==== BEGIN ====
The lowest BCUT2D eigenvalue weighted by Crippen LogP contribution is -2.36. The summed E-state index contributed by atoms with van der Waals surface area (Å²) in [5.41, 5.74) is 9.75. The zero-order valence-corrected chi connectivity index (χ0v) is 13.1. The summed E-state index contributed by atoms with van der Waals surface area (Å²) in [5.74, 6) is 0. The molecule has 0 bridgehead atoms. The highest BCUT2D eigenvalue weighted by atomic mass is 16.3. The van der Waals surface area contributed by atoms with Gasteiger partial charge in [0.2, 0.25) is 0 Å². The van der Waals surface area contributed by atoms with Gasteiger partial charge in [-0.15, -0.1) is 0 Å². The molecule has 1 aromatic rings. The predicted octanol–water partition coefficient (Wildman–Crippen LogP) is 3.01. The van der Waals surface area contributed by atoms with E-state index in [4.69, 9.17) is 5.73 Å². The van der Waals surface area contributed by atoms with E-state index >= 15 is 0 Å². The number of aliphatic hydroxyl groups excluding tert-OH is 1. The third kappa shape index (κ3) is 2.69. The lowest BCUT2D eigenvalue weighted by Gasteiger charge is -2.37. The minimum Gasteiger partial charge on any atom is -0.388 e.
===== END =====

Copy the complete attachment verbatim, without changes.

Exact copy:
The lowest BCUT2D eigenvalue weighted by Crippen LogP contribution is -2.36. The summed E-state index contributed by atoms with van der Waals surface area (Å²) in [5.41, 5.74) is 9.75. The zero-order valence-corrected chi connectivity index (χ0v) is 13.1. The summed E-state index contributed by atoms with van der Waals surface area (Å²) in [5.74, 6) is 0. The molecule has 0 bridgehead atoms. The highest BCUT2D eigenvalue weighted by atomic mass is 16.3. The van der Waals surface area contributed by atoms with Gasteiger partial charge in [0.2, 0.25) is 0 Å². The van der Waals surface area contributed by atoms with Gasteiger partial charge in [-0.15, -0.1) is 0 Å². The molecule has 1 aromatic rings. The predicted octanol–water partition coefficient (Wildman–Crippen LogP) is 3.01. The van der Waals surface area contributed by atoms with E-state index in [4.69, 9.17) is 5.73 Å². The van der Waals surface area contributed by atoms with E-state index >= 15 is 0 Å². The number of aliphatic hydroxyl groups excluding tert-OH is 1. The third kappa shape index (κ3) is 2.69. The lowest BCUT2D eigenvalue weighted by Gasteiger charge is -2.37. The minimum Gasteiger partial charge on any atom is -0.388 e.